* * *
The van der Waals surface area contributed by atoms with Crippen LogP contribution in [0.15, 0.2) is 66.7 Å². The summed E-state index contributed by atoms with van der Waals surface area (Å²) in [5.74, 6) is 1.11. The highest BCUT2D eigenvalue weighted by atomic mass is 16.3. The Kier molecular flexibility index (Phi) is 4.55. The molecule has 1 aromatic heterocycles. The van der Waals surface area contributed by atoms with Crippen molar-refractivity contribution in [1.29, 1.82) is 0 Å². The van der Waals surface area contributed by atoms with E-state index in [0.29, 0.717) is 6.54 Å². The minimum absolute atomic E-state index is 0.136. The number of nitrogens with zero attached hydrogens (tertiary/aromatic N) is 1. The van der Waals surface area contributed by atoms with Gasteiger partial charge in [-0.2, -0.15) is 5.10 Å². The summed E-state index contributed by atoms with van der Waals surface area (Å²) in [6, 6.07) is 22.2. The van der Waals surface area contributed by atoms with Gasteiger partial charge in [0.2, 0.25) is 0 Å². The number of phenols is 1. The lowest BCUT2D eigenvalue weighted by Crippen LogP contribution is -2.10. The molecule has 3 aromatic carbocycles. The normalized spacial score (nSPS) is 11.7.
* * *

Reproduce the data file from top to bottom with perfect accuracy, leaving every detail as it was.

The van der Waals surface area contributed by atoms with Crippen LogP contribution in [0.15, 0.2) is 66.7 Å². The summed E-state index contributed by atoms with van der Waals surface area (Å²) in [5.74, 6) is 1.11. The highest BCUT2D eigenvalue weighted by atomic mass is 16.3. The Kier molecular flexibility index (Phi) is 4.55. The molecule has 1 aromatic heterocycles. The van der Waals surface area contributed by atoms with Crippen molar-refractivity contribution in [1.29, 1.82) is 0 Å². The van der Waals surface area contributed by atoms with E-state index in [0.29, 0.717) is 6.54 Å². The minimum absolute atomic E-state index is 0.136. The number of nitrogens with zero attached hydrogens (tertiary/aromatic N) is 1. The van der Waals surface area contributed by atoms with Gasteiger partial charge in [-0.2, -0.15) is 5.10 Å². The summed E-state index contributed by atoms with van der Waals surface area (Å²) in [6, 6.07) is 22.2. The van der Waals surface area contributed by atoms with Gasteiger partial charge in [0.2, 0.25) is 0 Å². The number of phenols is 1. The lowest BCUT2D eigenvalue weighted by Crippen LogP contribution is -2.10. The molecule has 3 aromatic carbocycles. The normalized spacial score (nSPS) is 11.7.